Saturday, April 17, 2010

December At Yase --- Gary Snyder


You said, that October,
In the tall dry grass by the orchard
When you chose to be free,
"Again someday, maybe ten years."

After college I saw you
One time. You were strange.
And I was obsessed with a plan.

Now ten years and more have
Gone by: I've always known
where you were—
I might have gone to you
Hoping to win your love back.
You still are single.

I didn't.
I thought I must make it alone. I
Have done that.

Only in dream, like this dawn,
Does the grave, awed intensity
Of our young love
Return to my mind, to my flesh.

We had what the others
All crave and seek for;
We left it behind at nineteen.

I feel ancient, as though I had
Lived many lives.

And may never now know
If I am a fool
Or have done what my
karma demands.

---Gary Snyder

Recently I was speaking at a conference and I heard one of the fellow speakers mention that he didn't believe in fate or destiny. I'm passing this example along not to be critical of my colleague's beliefs, but to provide a beginning point for an interesting philosophical discussion. Are we fated or destined for certain things in our lives? Where we work, where we live, and who we love---are these all predetermined? If so, then there are two distinctly different outlooks. First, there is great comfort in knowing that no matter what you do or how you do it fate will play a role in your life. If it is meant to be it will be. Others look at this revelation and shudder with fear. With everything being predetermined, why should I even bother living? It's not like anything I do will make a difference anyways. If fate does not exist there is an equally contentious argument that comes into play. The same people who were excited by the prospect of fate are now left disappointed and feeling an empty hopelessness. Those who were terrified by the prospect of fate making their daily lives pointless are relieved to know that they have free will to make decisions without any cosmic interference. I'm not sure it's fair to summarize this complex argument into generalizations, but I see it as the romantic idealist versus the pragmatic realist. When I read and reread Gary Snyder's poem December At Yase I'm overcome by the mystery of fate. What might have been right at one point in life could be completely wrong at another point. You hear it so often, the timing just wasn't right. For such a fickle and interconnected thing, timing, or fate, can exert the ultimate influence over the most essential elements of our lives.

Snyder begins the poem with a breakup scene. It is not overly contentious or emotional, rather he is stoic in his analysis and description, probably because he's had years to think about it and hash through his feelings. The girl's decision is described as "deciding to be free" and she offers the consolation of "Again someday, maybe in ten years." Inherently human beings are selfish so asking for a decade of patience when it comes to love is ridiculous. It's her attempt at softening the blow when in reality it only does more damage by stoking a tiny slice of hope that the poet holds onto. Although he doesn't bluntly say it, the poet clings to the belief that if the timing is right and they are fated to be together that it will happen. But when they run into each other down the line there is no spark, no remnants of what they once had. "After college I saw you / One time. You were strange. / And I was obsessed with a plan." That's certainly the opposite of a pleasant reunion, showing how time, space and life experiences can drastically change people. The most damning evidence that this young love will never be rekindled comes in the following stanza. Snyder points out that the ten year sentence she imposed upon him has expired and while he "might have gone to you / Hoping to win your love back. / You are still single." What is stopping him? She is not attached or married and they once had an intimate connection, a connection that still haunts him today. Could it be his pride? Could he be afraid? Snyder gives us a half answer: "I thought I must make it alone. I / Have done that."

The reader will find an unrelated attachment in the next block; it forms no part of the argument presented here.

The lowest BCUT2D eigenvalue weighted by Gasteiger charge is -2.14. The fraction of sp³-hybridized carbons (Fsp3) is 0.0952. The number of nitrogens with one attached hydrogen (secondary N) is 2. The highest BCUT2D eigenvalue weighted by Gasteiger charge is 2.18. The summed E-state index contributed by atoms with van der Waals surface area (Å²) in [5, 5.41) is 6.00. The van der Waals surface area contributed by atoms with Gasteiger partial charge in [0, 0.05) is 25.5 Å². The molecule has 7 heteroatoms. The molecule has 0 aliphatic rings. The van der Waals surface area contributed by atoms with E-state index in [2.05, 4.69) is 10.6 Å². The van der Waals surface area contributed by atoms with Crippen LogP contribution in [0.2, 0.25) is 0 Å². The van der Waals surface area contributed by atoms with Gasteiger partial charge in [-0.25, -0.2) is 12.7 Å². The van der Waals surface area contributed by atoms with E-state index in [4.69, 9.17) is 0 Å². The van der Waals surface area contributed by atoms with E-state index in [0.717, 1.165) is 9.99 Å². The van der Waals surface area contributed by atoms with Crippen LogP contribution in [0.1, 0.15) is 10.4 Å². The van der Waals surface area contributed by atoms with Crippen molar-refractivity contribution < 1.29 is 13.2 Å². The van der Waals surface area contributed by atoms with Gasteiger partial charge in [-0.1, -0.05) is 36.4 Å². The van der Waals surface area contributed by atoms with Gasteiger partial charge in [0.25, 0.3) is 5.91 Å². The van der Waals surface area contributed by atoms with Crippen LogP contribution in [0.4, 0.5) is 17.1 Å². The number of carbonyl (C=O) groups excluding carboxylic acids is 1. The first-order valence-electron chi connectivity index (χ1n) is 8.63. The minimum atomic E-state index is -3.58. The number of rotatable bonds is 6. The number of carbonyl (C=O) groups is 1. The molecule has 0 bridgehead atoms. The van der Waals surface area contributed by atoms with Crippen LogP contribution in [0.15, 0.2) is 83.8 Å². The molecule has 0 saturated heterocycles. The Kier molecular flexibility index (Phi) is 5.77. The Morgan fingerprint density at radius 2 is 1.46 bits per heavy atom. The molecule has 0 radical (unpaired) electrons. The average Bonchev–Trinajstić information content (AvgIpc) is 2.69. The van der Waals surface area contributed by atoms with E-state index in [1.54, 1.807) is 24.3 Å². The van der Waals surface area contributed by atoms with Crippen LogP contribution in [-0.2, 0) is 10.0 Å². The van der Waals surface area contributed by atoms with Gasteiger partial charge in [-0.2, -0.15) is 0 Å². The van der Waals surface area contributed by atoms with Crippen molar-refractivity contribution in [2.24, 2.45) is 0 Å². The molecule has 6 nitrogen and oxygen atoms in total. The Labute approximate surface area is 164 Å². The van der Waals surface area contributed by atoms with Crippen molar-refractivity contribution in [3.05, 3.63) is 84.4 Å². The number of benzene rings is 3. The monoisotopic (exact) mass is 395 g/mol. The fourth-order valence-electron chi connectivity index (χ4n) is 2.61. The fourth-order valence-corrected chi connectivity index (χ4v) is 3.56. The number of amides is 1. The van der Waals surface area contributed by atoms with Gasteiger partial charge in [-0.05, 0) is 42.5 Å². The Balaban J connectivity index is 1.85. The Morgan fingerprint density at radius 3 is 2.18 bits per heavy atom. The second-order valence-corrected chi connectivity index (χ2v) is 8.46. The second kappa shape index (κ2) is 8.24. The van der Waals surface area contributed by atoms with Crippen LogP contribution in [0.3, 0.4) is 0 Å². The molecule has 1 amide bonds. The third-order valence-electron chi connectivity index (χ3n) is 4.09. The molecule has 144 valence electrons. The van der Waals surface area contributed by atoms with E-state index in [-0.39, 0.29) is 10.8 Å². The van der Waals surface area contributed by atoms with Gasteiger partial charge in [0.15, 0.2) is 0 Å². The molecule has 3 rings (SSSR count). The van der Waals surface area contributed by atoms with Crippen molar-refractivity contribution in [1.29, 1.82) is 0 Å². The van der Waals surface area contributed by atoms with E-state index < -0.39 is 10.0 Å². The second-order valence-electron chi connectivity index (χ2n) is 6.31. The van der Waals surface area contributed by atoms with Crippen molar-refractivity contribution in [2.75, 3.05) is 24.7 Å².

The language in this poem is stripped down even though the emotions being explored are complex and powerful. Notice how the diction and syntax are often simple, but occasionally a line break with pop up that throws us for a loop. Snyder's hard enjambments at the beginning of the second and third stanzas allow the lines to drop into the next, mirroring the dropping feeling that comes with remembering a lost love. This technique is cleverly executed, as is the enjambment on the answering line mentioned in the previous paragraph. When Snyder tells us why he hasn't made the courageous motion to win her back he is focused on himself and this is particularly apparent in his line break: "I thought I must make it alone. I / Have done that." It once was about them, but at some point he turned inward and it became about him, about the "I" instead of the "you" or the "we." Maybe his fate was to live on in the shadow of what could have been. Perhaps "the grave, awed intensity / Of our young love" is fueling and pushing him. Or it could be that all that he had and "left behind at nineteen" is a constant tormentor. Snyder feels "ancient" and is ultimately unsure if the path he's following is the right one. This isn't a poem that unravels the complex riddle of fate and destiny, but in the life experiences the poem reveals we gain a better understanding of how individuals react when faced with fateful challenges. Snyder ends the poem with a question of fate, wondering if he is "a fool / Or (has he) done what my / karma demands." I'm not sure Synder expects an least in this life.

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